Like many Christians today, Stephen Pippin long believed in the adage, "Once saved, always saved."
This concept, sometimes referred to as "hyper-grace," is often preached in the pulpits of America—leading many to conclude that their ticket to heaven is secure once they say the sinner's prayer.
"The only thing I'm saying is when the preacher says, 'Believe in Christ and you will be saved,' know it is a belief that is supposed to last all your life. It's not just a belief that is supposed to last just that night," says Pippin, the assistant pastor at Dodson Branch Community Church in Cookeville, Tennessee, and the author of Once Saved, Always Saved.
"It's living in Christ. It's fellowship. It's a constant relationship. Christ is your friend. He's not just your ticket to heaven and way out of hell. It's loving God that gets us to heaven. But Jesus says many will go to hell. How many say the sinner's prayer and many years later are just as bad or worse? I know people like that in my own life. How can a man fall into a reprobate state and still say Christ is his Master and Lord?"
In his new book, Pippin explores this profound question, one which Bible scholars have pondered for two millennia: Can a Christian lose his or her salvation and, consequently, entrance into heaven?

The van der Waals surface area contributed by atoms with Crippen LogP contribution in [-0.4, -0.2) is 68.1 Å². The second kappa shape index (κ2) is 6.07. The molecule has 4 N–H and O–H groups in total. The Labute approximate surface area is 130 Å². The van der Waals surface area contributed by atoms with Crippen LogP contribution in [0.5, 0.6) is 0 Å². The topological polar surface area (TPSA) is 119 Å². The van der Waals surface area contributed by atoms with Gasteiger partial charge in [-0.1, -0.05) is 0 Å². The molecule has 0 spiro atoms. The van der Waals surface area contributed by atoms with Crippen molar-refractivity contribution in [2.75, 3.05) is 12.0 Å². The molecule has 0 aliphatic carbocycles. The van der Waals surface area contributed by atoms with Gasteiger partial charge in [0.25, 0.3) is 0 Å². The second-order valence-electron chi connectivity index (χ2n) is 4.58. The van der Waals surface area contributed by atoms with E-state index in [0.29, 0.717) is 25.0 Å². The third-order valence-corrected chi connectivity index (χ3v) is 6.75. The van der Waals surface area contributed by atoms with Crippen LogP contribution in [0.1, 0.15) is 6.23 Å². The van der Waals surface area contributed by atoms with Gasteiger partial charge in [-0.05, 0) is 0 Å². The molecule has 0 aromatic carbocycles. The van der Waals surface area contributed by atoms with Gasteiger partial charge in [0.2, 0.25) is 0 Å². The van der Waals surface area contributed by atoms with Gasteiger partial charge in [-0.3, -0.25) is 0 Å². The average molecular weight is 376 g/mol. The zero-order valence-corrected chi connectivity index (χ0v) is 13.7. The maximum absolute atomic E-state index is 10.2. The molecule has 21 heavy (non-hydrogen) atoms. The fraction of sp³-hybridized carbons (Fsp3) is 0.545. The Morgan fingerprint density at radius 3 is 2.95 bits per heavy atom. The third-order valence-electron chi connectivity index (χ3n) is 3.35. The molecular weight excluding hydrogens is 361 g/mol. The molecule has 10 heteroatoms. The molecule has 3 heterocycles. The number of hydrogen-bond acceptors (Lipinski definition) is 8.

In the book, Pippin delves into the topic of what it takes to be secure with Jesus. He shares his thoughts on eternal security and the impact on one's afterlife of living a life of sin after salvation.
Pippin's spiritual journey began at age 12 when he first accepted the Lord as his savior. Afterward, he was "on fire for Christ for about three years," but then fell away.
After recovering from substance abuse, immersion in the hip-hop culture and a life of sin, Pippin rededicated his life to Jesus in 2012. From careful study of Scripture, Pippin, now 31, began shaping and publicly voicing his views on whether heaven is achievable for all Christians.
In an interview with Charisma News, Pippin cited a number of Bible verses to support his views. The book contains more than 600 Bible verses.
Dispelling the notion that one can work their way to heaven, Pippin cites Isaiah 64:6, noting, "all our righteousness is as filthy rags."
"This is why Paul is so adamant about belief, belief, belief, because it is abiding belief, or continued belief, that is key," Pippin says. "It's not our works. We can't work our way to heaven."
Pippin also references the importance of obedience to God (Rom. 16:26) and following the Bible. Further, he cites Luke 6:46: "Why do you call Me, 'Lord, Lord,' and not do what I say?"
Pippin says, "I heard a popular saying, which has become popular in this lukewarm age: 'Everybody wants a savior, but nobody wants a Lord.' Nobody wants to go to hell, but then again nobody wants to obey God. But Jesus says, 'I'm your Lord.' He tells us what to do. We obey Him, not ourselves. We are not our own God.
"My book basically says to abide in Him. The one word I can say is 'obedience' to describe the whole book. Be obedient. It's not a perfection kind of obedience. No man can be perfect. It's a brokenness that comes with salvation in Christ Jesus."